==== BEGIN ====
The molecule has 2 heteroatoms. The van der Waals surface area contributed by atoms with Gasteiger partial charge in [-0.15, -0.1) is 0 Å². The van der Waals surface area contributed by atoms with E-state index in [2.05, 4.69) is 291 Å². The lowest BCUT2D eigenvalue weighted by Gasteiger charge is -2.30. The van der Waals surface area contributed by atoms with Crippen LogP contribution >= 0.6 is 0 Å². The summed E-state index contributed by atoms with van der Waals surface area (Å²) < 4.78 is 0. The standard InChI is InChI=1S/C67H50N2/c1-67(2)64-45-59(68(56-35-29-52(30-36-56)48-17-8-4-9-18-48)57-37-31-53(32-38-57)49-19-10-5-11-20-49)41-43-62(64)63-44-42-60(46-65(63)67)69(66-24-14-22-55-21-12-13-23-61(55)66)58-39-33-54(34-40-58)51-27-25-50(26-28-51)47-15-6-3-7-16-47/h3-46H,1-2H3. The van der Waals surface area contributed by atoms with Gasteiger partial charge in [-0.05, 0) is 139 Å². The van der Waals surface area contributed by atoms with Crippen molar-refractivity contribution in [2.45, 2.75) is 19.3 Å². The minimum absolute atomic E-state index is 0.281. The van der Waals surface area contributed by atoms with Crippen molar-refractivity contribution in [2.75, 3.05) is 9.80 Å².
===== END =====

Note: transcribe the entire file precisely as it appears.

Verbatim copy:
The molecule has 2 heteroatoms. The van der Waals surface area contributed by atoms with Gasteiger partial charge in [-0.15, -0.1) is 0 Å². The van der Waals surface area contributed by atoms with E-state index in [2.05, 4.69) is 291 Å². The lowest BCUT2D eigenvalue weighted by Gasteiger charge is -2.30. The van der Waals surface area contributed by atoms with Crippen LogP contribution >= 0.6 is 0 Å². The summed E-state index contributed by atoms with van der Waals surface area (Å²) < 4.78 is 0. The standard InChI is InChI=1S/C67H50N2/c1-67(2)64-45-59(68(56-35-29-52(30-36-56)48-17-8-4-9-18-48)57-37-31-53(32-38-57)49-19-10-5-11-20-49)41-43-62(64)63-44-42-60(46-65(63)67)69(66-24-14-22-55-21-12-13-23-61(55)66)58-39-33-54(34-40-58)51-27-25-50(26-28-51)47-15-6-3-7-16-47/h3-46H,1-2H3. The van der Waals surface area contributed by atoms with Gasteiger partial charge in [-0.05, 0) is 139 Å². The van der Waals surface area contributed by atoms with Crippen molar-refractivity contribution in [2.45, 2.75) is 19.3 Å². The minimum absolute atomic E-state index is 0.281. The van der Waals surface area contributed by atoms with Crippen molar-refractivity contribution in [2.75, 3.05) is 9.80 Å².